Buying tools for content marketing should not be a random act of pre-determined notions based on what others in the market are doing. Instead, Marketers must carefully evaluate their own requirements to decide which tools to onboard. In the specific context of a content audit, this requires developing a very clear understanding of the various types of content audits and the levers that they provide for you to optimize and plan your content.
Content audit-Let the why decide the what and the how
Before jumping to tool selection, start with the obvious question. What is your key objective in doing a content audit?
- Are you looking to improve organic traffic?
- Is your interest in improving content quality and content engagement?
- Maybe you are already getting enough traffic/conversions but are now looking to optimize content marketing ROI?
- Is your interest limited to auditing a single website or do you maintain a diverse content portfolio?
The reason it is important to get these answers upfront is that the market is full of players that offer tools for different types of product capabilities clubbed under one blanket of ‘content audit’. In a vast majority of cases, this audit is done on individual websites and with a very heavy bias towards identifying issues related to SEO.
Using these tools would at best enable you to identify technical SEO issues with individual pages and perhaps help improve rankings if you are able to act on the findings.
For small companies (or the ones at early stages of content marketing maturity), this may be enough but as we discussed in a previous article, content and SEO audits are two very different things.
Getting your objectives and requirements right will enable you to quickly filter through a crowded vendor landscape when it comes to selecting the right tool.
Content audit capabilities-Features to look for when selecting a tool
The table below summarizes some of the key capabilities needed for a holistic content audit.
The basic column mentions the minimum set of capabilities that you should look for in order to do a meaningful audit. Tools offering these capabilities are largely SEO audit tools with a heavy bias on identifying page-level issues that may be preventing your content from ranking higher in search engines.
The advanced column lists key capabilities for advanced Content Marketers who produce content across multiple formats and properties. These would typically only be relevant for mid/large sized Marketing departments that have the resources to do content marketing at scale. After all, being presented with a bunch of advanced audit findings is no good if you do not have the resources to act on the findings.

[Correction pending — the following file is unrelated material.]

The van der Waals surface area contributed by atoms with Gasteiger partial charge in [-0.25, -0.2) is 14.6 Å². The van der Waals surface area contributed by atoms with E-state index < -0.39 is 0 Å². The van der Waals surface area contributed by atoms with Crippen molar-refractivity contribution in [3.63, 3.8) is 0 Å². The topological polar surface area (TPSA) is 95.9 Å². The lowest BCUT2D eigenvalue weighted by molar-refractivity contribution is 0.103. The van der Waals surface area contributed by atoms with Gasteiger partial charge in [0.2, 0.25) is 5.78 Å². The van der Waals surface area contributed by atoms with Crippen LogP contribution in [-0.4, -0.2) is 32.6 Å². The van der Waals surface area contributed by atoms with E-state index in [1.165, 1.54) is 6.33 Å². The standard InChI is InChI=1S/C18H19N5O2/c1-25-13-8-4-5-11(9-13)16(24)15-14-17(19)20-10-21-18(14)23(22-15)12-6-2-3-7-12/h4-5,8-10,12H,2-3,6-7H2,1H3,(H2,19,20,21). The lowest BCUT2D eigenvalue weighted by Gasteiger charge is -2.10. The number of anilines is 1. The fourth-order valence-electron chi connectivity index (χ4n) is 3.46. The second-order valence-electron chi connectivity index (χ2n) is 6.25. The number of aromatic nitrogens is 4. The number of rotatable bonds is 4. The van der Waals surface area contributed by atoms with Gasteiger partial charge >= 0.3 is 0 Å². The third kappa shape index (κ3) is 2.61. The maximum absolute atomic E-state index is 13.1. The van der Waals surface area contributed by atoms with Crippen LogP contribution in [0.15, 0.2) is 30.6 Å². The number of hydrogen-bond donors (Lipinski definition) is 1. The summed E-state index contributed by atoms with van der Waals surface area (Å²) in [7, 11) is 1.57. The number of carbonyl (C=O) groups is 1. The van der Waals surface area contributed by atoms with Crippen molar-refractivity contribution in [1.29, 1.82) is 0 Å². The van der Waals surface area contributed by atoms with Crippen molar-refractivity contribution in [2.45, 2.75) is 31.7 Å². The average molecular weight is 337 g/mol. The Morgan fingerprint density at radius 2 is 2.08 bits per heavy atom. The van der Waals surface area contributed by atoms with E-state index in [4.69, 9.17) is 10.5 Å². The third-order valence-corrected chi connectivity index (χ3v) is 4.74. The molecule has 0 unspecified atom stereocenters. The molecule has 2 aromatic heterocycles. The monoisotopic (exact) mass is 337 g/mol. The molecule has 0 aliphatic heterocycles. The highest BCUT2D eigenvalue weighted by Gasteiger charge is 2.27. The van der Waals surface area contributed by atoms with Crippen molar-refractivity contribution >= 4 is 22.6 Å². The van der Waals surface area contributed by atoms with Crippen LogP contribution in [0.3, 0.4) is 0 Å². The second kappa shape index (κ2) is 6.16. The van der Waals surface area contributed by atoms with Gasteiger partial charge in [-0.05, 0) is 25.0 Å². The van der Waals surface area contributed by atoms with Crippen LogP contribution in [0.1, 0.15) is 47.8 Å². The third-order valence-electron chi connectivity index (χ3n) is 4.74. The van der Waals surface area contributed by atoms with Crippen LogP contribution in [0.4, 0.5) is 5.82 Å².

Marketers gearing up to build their content operations capability as the next step in their content marketing capability evolution should strongly consider tools offering these advanced capabilities.
Additionally, both capability levels have been bucketed under higher-level categories and sub-categories so as to provide a better tool evaluation framework.
Objective content scoring- Important feature of a content audit tool
The objective of a content audit is, in almost all cases, to be able to act on the findings. But what if you have a large content portfolio and would like to focus your prioritization efforts? This is where the concept of automated content scoring comes in.
With automated content scoring, Marketers can quickly get a numerical score of ‘content health’ as assessed along multiple parameters. This is hugely beneficial when planing content prioritization efforts. Without this key capability, Marketers would need to manually download and categorize audit results into CSV/Excel files in order to define the prioritization agenda.
Selecting a content audit tool-Key takeaways
Content audit tools like the one provided by Syptus offer much deeper content analysis capabilities than the ones conducting basic SEO audits in the name of a content audit. The basic premise behind the product design of content audit tools is to enable Marketers not just to attract traffic through better search engine rankings but also to do this more effectively, efficiently, and at scale.
The rationale is simple. Serious Content Marketers divert large chunks of marketing budgets aways from paid channels into content marketing. In this scenario, the purpose of a content audit is to provide much deeper insights around content and then feed this information into a rigorous, data-driven content calendar planning strategy.